2012 SRAM Red: Shifting To The Front

  • By Aaron Hersh
  • Published Feb 1, 2012
  • Updated Oct 31, 2014 at 4:37 PM UTC
Photo: Aaron Hersh

Rear Shifting

Rear shift performance of the new 2012 Red kit feels very similar to the 2011 Red group. SRAM kept their 1:1 cable pull-to-derailleur movement ratio. It still has that definite click and feeling of solid resistance, but the whirring, clanking and reverberating of last year’s Red kit is gone.

2011 Red shifts very precisely, but makes a lot of noise due in part to the hollow cassette and derailleur pulley tooth design. The hollow cassette design is gone, although most of the cogs are still constructed in a single unit. All cogs but the largest are machined from a single block of steel and connected to each other. The biggest ring is aluminum. Holes are drilled between the larger cogs to save weight and elastic rings are slotted between the cogs to help quietly guide the chain on to the cogs.

The idea behind these elastomers SRAM has dubbed “StealthRing” is to provide a soft surface to catch the chain as it is guided on to the lower segment of the cassette under minimal tension. A deeper trough is machined from the rear half of each grove and the elastomer protrudes slightly into this gap. As the chain links move from to the top of the cassette and gradually accept more of the load, the links are pulled off the elastomer and into contact with the metal tooth only. Durability of these rubber parts is the obvious question but SRAM’s initial ride and lab testing shows that the elastomers last a very long time, although not quite as long as a cassette in some cases. Should they degrade or break, SRAM offers replacement rings. The system should continue to work if one breaks.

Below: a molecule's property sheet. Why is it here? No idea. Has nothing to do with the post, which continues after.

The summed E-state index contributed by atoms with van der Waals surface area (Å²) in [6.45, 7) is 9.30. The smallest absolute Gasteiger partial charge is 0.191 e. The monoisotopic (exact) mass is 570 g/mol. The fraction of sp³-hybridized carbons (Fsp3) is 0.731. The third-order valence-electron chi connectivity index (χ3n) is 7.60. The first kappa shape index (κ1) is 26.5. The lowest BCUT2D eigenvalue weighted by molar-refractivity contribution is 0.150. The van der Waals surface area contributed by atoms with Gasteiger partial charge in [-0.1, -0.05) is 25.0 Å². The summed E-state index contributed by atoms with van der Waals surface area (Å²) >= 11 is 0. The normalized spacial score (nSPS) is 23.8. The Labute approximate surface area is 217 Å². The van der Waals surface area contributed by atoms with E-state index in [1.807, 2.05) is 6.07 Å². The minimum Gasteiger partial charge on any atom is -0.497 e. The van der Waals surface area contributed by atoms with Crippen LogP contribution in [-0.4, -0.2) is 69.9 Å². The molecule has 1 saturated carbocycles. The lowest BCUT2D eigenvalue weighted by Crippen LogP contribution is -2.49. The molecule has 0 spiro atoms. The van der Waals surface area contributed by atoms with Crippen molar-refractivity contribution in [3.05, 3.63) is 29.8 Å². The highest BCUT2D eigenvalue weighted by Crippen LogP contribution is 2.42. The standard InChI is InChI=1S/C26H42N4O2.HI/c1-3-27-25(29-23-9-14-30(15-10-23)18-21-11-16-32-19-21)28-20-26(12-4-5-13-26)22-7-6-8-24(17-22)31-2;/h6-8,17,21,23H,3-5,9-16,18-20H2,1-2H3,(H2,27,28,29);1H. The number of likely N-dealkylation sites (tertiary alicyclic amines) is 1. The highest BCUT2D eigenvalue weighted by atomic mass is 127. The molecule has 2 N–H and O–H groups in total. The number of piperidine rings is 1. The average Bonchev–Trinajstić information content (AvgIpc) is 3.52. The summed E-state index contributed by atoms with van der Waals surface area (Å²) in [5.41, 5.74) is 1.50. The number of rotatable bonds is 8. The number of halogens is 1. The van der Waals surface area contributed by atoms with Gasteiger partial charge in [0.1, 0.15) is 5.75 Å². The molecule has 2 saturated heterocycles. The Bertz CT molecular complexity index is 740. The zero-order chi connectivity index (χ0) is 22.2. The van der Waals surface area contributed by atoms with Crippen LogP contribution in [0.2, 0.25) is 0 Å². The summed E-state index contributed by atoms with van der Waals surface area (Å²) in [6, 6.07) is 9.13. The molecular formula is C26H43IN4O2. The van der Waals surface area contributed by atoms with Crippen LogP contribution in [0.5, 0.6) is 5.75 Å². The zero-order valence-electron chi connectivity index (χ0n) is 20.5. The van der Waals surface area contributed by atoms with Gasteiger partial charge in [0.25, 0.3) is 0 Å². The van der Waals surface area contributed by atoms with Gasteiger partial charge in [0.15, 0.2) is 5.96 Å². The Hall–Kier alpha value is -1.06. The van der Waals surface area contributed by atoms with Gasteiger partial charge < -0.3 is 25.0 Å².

The other change intended to quiet the rear part of the component group was made to the derailleur pulleys. The old pulleys have blunted teeth that make a whirring sound when the chain rolls onto them. The side of each tooth that first connects with the chain has been narrowed to smooth that transition.

Although we can’t say which change is responsible for the improvement, the rear of the bike is much, much quieter. Riding in a pack of bikes built with 2011 Red is cacophonous, but the group of bikes on our test ride was whisper quiet.

The standard derailleur can accommodate a cassette with a climbing gear up to 28 teeth and a version capable of fitting SRAM’s cassette with a 32-tooth cog will come later in the year.

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Aaron Hersh

Aaron Hersh

Aaron Hersh is the Senior Tech Editor of Triathlete magazine. To submit a question, write Aaron at

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